Period of inurement for verbings
Posted: 02 April 2013 03:23 AM   [ Ignore ]
Avatar
RankRankRankRankRank
Total Posts:  2896
Joined  2007-02-26

It seems to me that when a noun is verbed, there is a typically a period of consternation, followed by gradual acquiescence and then near universal acceptance. But how long does this all take?

If I’m right, transition (v.i.) didn’t really take off until the late 70s, and the tut-tutting took around 20 years to die down, but now it is hardly ever commented on.

This is just my subjective impression: does it accord with yours?

(Pretty much everything in this post is my subjective impression, so I won’t be flagging each separate comment as a subjective impression… just bear that in mind so I don’t sound falsely authoritative in your heads.)

Sports commentators really took to medal (v.i.) in the 90s and it still raises eyebrows, or causes the eyes beneath them to roll.

I would reckon that 20 years after the first bloom of a verbing, everyone except the serious curmudgeons accepts it. After 40 years, even the curmudgeons forget to be irritated. Something like that timescale?

Profile
 
 
Posted: 02 April 2013 06:35 AM   [ Ignore ]   [ # 1 ]
RankRankRankRankRank
Total Posts:  3338
Joined  2007-01-29

It seems to me that when a noun is verbed, there is a typically a period of consternation, followed by gradual acquiescence and then near universal acceptance.

Why are you limiting it to “when a noun is verbed”?  What you describe is true of pretty much all language change.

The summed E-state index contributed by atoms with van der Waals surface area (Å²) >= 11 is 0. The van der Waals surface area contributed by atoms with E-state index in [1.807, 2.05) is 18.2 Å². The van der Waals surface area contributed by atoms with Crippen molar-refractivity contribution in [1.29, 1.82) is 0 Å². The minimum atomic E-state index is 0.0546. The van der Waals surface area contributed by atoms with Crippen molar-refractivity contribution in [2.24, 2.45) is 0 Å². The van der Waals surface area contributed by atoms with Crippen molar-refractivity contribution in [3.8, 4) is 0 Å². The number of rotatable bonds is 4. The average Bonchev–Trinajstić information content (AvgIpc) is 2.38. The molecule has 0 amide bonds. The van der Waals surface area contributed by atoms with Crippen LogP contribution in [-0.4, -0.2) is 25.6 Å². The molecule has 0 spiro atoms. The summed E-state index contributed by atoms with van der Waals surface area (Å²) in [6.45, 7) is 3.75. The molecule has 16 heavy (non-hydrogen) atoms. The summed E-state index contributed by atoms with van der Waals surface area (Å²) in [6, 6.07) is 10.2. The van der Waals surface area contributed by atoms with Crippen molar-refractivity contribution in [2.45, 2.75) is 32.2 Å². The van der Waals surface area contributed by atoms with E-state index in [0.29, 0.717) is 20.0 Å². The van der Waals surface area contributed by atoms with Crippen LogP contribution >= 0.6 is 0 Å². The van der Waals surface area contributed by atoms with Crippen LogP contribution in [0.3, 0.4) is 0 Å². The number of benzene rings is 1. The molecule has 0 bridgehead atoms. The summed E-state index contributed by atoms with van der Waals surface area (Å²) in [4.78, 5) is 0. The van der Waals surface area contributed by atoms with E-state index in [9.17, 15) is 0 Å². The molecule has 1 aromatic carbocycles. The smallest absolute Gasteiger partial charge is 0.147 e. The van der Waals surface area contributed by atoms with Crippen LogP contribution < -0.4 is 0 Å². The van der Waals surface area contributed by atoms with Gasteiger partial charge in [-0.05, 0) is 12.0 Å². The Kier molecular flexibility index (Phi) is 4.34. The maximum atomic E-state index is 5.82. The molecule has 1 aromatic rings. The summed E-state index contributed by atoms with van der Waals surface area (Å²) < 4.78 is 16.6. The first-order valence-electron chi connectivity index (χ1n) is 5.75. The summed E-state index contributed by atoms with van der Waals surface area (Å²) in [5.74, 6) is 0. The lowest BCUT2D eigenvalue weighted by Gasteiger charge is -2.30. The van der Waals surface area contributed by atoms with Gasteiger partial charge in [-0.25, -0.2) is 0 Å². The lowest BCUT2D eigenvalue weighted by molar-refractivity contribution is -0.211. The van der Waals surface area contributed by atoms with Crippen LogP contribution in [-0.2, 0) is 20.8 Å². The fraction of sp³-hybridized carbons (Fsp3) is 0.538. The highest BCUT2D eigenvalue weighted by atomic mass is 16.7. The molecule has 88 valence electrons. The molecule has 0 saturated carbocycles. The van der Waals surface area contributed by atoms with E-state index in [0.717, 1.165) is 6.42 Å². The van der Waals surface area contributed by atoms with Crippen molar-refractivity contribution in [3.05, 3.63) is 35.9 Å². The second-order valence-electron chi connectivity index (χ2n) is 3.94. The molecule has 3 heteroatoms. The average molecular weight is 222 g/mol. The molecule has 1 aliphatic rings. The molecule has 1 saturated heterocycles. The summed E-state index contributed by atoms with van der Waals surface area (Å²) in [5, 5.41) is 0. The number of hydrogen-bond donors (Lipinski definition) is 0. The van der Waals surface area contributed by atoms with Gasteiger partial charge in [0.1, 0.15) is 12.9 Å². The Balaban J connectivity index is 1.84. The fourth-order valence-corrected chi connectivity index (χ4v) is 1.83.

Profile
 
 
Posted: 02 April 2013 07:18 AM   [ Ignore ]   [ # 2 ]
Avatar
RankRankRankRankRank
Total Posts:  2896
Joined  2007-02-26

Again, just my impression, but it seems to me that people (at least, some people) are more resistant to zero derivations than to straight-up neologisms, and that hence the time frame for the former is a bit longer. The people who spit at “podiuming” will happily “blog”.

Profile
 
 
Posted: 02 April 2013 10:00 AM   [ Ignore ]   [ # 3 ]
Administrator
Avatar
RankRankRankRankRank
Total Posts:  4478
Joined  2007-01-03

It’s an interesting question. I’m not sure there is a standard timescale that applies. I would think that it is influenced by whether or not a curmudgeon writes about it. If one does, then the resistance to the change is likely to stick around until the old guard dies off. But if no one formally notices, resistance never develops. People may not like the new usage privately, but no one makes a stink.

And its not just change. Sometimes people object to things that aren’t changing, e.g., infer/imply, or they object to changes that are happening in their favor, objecting to the old usage that is starting to fade, e.g., uninterested/disinterested.

Profile
 
 
Posted: 02 April 2013 03:06 PM   [ Ignore ]   [ # 4 ]
Avatar
RankRankRankRankRank
Total Posts:  2896
Joined  2007-02-26

No doubt it’s a rich tapestry.
Thanks.

Profile